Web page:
The information also suggests that The Washington Post’s statement about the Army not keeping records on suicide is almost completely inaccurate. According to the US Army’s Medical Department, suicide was the leading cause of death among military personnel in the decade following World War I and that mental disorders were the leading cause of discharge for service members during this period. Interestingly, the period of high suicide rates between the years of 1920 to 1930 followed a time of extremely low suicide rates. The lowest numbers in the 40 years between the outset of the 20th century and the beginning of World War II were during World War I; a fact that directly contradicts the data of the 21st century. This is somewhat understandable, given the brevity of involvement America had in WWI compared to the current conflict, but still suggests that there is a substantial amount of information yet to be studied on this subject.
One of the biggest struggles we face in all of this is the woefully inadequate method that government bureaucracies have used to catalog the data. The Veterans Administration, with the above-mentioned study, is a perfect example. Stating that 69% of Veteran suicides are by those 50 and older is taking the Veterans of three major conflicts—World War II, Korea, and Vietnam—and lumping them all into one category. This does a great disservice to the research needed for this subject.
Another issue is the seeming lack of serious study. For example, in a 1994 study by Alan Fontana and Robert Rosenheck, it was determined that both Korea and Vietnam Veterans were “more suicidal than World War II” Veterans and that Vietnam Veterans “felt more guilty” than Veterans from either of the two previous wars. However, despite the academic nature of the study, the numbers were terribly skewed by using a total of 5,138 war zone veterans—only 320 of which were from World War II and 199 of which were from the Korean War.
In other words, it is exceedingly difficult to ascertain anything of demonstrable value from studies which neglect to place some rather fundamental parameters on their research. It may be impossible to tell, in all honesty, what the true comparative data is between WWII, Korea, Vietnam, OIF, and OEF Veterans if studies are conducted in this manner.
So, this poses the million dollar question: What, if anything, can we know for certain?
One of the primary takeaways from all this data is that both the studies done on the subject of suicide and the reporting of those studies are distressingly insufficient. For instance, there seems to be very little research done on the topic of how deployment duration relates to suicides.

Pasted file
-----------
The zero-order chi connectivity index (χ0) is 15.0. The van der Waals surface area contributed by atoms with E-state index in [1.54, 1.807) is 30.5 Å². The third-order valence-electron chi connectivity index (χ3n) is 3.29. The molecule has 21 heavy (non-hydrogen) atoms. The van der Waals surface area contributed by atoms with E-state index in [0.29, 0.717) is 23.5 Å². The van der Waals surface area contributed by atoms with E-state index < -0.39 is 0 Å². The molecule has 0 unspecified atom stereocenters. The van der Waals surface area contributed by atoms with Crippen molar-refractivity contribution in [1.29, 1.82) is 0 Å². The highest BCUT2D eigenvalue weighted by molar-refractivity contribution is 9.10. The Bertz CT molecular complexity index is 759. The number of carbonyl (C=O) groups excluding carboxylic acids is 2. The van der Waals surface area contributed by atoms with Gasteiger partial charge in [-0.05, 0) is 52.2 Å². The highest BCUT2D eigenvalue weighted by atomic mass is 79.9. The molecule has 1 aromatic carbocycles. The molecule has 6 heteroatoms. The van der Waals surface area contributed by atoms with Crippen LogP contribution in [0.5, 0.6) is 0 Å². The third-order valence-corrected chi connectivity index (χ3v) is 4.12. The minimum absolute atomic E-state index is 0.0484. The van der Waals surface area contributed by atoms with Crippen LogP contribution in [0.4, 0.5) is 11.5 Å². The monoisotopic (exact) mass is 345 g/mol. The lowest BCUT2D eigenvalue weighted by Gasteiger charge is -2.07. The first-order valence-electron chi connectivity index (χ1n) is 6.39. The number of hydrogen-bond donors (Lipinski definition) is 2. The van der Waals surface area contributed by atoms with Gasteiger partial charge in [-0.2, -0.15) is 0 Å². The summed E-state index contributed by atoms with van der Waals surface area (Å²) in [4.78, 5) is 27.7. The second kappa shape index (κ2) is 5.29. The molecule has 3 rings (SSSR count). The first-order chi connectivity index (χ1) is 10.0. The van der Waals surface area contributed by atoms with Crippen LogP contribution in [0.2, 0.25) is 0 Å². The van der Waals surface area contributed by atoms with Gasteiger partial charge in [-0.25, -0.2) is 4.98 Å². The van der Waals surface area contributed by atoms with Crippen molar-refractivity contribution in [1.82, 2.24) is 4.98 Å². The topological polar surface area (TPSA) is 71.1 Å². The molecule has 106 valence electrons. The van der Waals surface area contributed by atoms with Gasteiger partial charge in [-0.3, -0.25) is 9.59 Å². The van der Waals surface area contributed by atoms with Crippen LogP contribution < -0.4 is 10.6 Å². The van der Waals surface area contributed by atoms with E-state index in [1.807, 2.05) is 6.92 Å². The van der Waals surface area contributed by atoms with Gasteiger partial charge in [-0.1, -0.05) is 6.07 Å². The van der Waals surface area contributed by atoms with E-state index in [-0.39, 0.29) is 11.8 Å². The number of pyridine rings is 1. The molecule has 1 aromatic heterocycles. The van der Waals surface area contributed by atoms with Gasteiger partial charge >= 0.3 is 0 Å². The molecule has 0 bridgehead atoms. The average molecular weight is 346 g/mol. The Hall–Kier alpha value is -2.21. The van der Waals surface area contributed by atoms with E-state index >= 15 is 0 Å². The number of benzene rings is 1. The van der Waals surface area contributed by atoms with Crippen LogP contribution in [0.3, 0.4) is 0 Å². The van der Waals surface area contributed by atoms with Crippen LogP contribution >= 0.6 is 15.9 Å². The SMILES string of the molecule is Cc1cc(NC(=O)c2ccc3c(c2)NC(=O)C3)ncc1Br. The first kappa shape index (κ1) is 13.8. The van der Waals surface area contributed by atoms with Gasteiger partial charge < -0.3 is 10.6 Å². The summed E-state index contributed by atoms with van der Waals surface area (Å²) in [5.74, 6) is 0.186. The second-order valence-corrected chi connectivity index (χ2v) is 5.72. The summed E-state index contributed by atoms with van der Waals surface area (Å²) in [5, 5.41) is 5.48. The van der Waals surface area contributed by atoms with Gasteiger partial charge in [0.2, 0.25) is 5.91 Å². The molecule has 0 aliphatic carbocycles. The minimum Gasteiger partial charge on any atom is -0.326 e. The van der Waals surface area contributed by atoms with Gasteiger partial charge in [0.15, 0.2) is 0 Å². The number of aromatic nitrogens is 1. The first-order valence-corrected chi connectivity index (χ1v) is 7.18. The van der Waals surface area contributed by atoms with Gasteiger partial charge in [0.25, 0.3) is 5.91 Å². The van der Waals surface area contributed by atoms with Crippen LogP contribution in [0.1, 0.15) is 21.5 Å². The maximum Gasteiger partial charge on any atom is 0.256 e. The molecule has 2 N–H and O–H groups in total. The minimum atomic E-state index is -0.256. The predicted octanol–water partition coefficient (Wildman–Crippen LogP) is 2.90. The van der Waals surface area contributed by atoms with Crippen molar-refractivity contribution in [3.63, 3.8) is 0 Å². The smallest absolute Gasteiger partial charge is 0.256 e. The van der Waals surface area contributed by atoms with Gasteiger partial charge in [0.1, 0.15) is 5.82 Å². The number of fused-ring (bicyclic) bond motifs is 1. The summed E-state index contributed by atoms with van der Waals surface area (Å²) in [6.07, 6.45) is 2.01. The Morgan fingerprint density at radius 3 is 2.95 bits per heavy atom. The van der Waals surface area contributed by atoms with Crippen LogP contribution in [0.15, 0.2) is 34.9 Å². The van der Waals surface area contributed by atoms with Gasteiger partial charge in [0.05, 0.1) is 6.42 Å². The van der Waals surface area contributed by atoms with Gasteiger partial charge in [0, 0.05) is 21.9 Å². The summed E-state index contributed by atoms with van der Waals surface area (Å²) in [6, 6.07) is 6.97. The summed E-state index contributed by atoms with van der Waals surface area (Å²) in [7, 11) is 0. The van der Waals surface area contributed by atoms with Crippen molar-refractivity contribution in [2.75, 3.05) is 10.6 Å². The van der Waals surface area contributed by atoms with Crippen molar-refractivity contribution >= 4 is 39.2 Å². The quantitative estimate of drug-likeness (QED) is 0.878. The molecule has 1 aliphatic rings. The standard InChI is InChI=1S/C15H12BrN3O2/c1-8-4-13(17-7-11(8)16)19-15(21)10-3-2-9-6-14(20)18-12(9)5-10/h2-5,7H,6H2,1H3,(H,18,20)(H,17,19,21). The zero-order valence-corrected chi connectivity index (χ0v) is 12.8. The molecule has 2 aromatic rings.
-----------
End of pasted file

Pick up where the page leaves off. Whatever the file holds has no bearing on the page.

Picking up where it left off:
Consider that the US Army has a higher suicide rate than does the US Marine Corps (32 per 100k for the former versus 24 per 100k for the latter). To further that data, the United Kingdom’s Army has a suicide rate that is well below that of their civilian population at 12 per 100k. How much are these numbers affected by number of days or months being deployed? Why would the United States Army have by far the highest rate of suicides when compared not only to other branches, but the militaries of other countries, as well? Sadly, the research on this particular question is greatly lacking.
Also missing from what we know is a cohesive, thorough study on transition periods from Active Duty to Veteran status and what separation time does to the numbers of those who take their own lives. Part of this is due to the unfortunate fact that, as mentioned above, many states do not keep accurate records of Veteran status and therefore have a difficult time providing the correct information. Yet the reality is that, as it seems, there are not a lot of people out there researching this topic. Ask any Psych major at a major university and they are likely to tell you that the subject of military and Veteran suicides is rarely—if ever—brought up.
This is not to say that the only thing we know is what we don’t know. Though that is the case in many regards, there are some truly important learning points in all of this.
Number one, we know that the suicide rates among American military and Veterans has steadily risen over the last ten years and shows no signs of slowing down. Regardless of reasons why this is so, it is important to keep that in mind. It is not a myth that this is a problem; nor are the numbers being inflated. If anything, as attested to by this research, they are being underreported.
Number two, the numbers of Veterans from previous wars who have taken their own lives has risen right along with those from the current conflict. This is not an issue for a single generation, but rather one that needs to be addressed by and for the whole Veteran community.
And finally, we know that within the Veteran community lays the ability to address this issue more thoroughly than it has been by any news source or organization. As you will see from this series, we take this topic quite seriously, and our hope is that you will do the same.
So, as you read the next installments, keep in mind that your voice is crucial as we push forward. As stated at the beginning, it is difficult to remain objective on this subject. I have tried to do so for the sake of laying a foundation of facts from which to draw upon. I ask that you keep these numbers in mind as you read of this matter in mainstream media sources and in discussing it in your own circles.
 Fontana, Alan; Rosenheck, Robert. “Traumatic war stressors and psychiatric symptoms among World War II, Korean, and Vietnam War Veterans.” http://search.proquest.com.ezproxy1.apus.edu/docview/614314299/13ECDB1E7895B83FDB2/1?accountid=8289